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People with Down syndrome appear to have genes that protect against cancer
By Lone Frank

An extra copy of chromosome 21 causes mental retardation and physical malformations such as characteristic facial features in patients with Down syndrome. A new study shows that while Down patients run an increased risk of leukemia, they have a much lower incidence of many other forms of cancer, including breast cancer. Their analysis led Danish researchers to suggest a search of chromosome 21 for genes that may protect against cancer.

Illustration of part of a karyotype showing the extra chromosome 21.

"We were completely surprised and did not expect to find such a general effect," says study leader Henrik Hasle, who is a pediatrician at Skejby Sygehus near Århus. He set out to do an in-depth investigation of leukemia and only looked at other cancers because earlier case reports had mentioned a peculiar absence of solid tumors in Down patients. In their analysis of the medical history of almost 3,000 patients, Hasleís group took advantage of a unique Danish resource. The country is home to a host of centralized health care databases that contain detailed information that can readily be cross-linked because all patients are registered with their permanent personal identification number.

Since 1961, every Dane born with a major chromosomal abnormality has been registered in the Danish Cytogenetic Register. The Cancer Register contains information on diagnosis and treatment of all Danish cancer patients since 1943. Combining these two data sets showed that while people with Down syndrome are 18 times more likely to suffer from leukemia, their overall risk for solid tumors is half that of the general population. "For breast cancer the tendency was startlingly clear. We saw no cases of breast cancer among our patients, whereas statistically we find seven in an age-matched control group," cancer epidemiologist Inge Haunstrup Clemmensen, of the Danish Cancer Society, reports. She says the observed decrease in solid tumor frequency is too pronounced to be explained by non-specific effects such as a healthier life style among Down patients or less exposure to carcinogens in the environment. Similarly, hormonal differences among Down patients would not account for the decrease in breast cancer frequency.

The researchers suggest the extra chromosome 21 lies at the heart of the matter. Cancer is generally a genetic disease in which several mutations make individual cells escape normal growth control and start dividing at their own pace. As for leukemia, chromosome 21 could contain genes specifically involved in promoting this development in blood cells. Scientists are already studying the AML-1 gene, which is located on chromosome 21 and mutated in 20 percent of children with leukemia. The gene is involved in blood cell development and an abnormally high activity could play a role in leukemia. Indeed, measurements of the activity of several genes indicate that Down patients generally experience a 50 percent higher activity of genes on chromosome 21. And with regard to the low incidence of solid tumors, Hasle speculates that, "It could stem from high-level activity of tumor suppressor genes on this chromosome, conferring protection against cancerous changes."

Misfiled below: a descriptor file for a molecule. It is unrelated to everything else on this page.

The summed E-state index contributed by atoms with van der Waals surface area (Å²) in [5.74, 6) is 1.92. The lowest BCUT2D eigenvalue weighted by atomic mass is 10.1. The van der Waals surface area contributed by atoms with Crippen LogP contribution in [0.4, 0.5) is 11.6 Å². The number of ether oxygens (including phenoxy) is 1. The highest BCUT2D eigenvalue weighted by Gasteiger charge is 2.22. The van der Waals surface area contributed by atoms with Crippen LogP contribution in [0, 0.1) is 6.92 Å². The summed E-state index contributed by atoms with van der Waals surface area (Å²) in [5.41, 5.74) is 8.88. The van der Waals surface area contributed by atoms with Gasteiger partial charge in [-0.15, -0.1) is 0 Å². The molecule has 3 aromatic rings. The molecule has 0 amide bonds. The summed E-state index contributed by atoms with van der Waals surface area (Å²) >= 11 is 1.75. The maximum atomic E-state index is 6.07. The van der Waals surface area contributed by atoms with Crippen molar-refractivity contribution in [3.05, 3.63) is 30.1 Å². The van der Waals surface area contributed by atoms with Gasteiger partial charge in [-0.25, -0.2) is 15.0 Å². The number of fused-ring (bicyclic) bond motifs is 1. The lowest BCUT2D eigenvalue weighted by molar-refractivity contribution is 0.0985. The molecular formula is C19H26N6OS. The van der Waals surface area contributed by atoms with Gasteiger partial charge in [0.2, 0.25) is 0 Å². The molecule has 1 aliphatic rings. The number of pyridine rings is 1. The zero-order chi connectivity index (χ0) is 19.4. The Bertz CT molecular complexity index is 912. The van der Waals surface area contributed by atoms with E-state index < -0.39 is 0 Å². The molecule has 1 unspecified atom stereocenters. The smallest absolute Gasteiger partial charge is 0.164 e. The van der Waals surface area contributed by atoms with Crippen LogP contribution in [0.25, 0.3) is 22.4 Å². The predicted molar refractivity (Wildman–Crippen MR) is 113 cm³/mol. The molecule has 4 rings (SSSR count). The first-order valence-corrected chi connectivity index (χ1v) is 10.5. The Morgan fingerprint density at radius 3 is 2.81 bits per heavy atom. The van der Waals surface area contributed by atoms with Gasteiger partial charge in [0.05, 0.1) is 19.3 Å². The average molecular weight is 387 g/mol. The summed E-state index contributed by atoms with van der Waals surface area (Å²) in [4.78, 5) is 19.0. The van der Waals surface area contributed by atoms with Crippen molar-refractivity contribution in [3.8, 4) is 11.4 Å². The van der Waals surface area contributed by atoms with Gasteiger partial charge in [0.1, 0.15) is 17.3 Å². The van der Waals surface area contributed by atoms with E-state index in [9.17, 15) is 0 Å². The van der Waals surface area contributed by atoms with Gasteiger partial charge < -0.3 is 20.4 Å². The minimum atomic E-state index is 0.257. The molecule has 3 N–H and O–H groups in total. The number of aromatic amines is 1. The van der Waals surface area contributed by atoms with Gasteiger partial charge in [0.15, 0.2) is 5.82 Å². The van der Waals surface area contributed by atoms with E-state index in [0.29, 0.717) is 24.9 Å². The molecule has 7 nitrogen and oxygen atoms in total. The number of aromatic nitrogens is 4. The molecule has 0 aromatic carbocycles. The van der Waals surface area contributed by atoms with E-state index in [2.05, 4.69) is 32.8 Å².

The high level of tumor suppressor genes on chromosome 21 could confer protection against some cancers.

Geneticist Karen Brøndum, of Copenhagenís Kennedy Institute, calls this, "an interesting hypothesis that is definitely worth pursuing." She points out how recent studies show that cancers of the breast, lung and mouth are sometimes associated with loss of certain regions of chromosome 21, which indicates that these regions contain tumor suppressor genes. But the hunt for specific genes may not be easy. According to cancer biologist Per Guldberg of the Danish Cancer Society, tumor suppressors are a motley crew with many different structures and functions. This means that even with the soon-to-be-completed map of chromosome 21, scientists cannot simply look for specific DNA sequences. "Tumor suppressors are generally identified by being absent or mutated in cancer cells and this entails extensive laboratory analysis," he explains.

As an epidemiologist, Hasle will not personally take the next step, moving this research into the lab, but he hopes to inspire those who can. "Clearly, better knowledge of the molecular processes involved in various types of cancer is instrumental in working out how to treat and prevent the disease," Hasle says. And he is pleased to report the first informal contacts from clinical researchers interested in using the Down study as a starting point for molecular investigations.

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Hasle, H., Clemmensen, I.H. & Mikkelsen, M. Risks of leukaemia and solid tumours in individuals with Down's syndrome. Lancet 355,165-169 (January 15, 2000).

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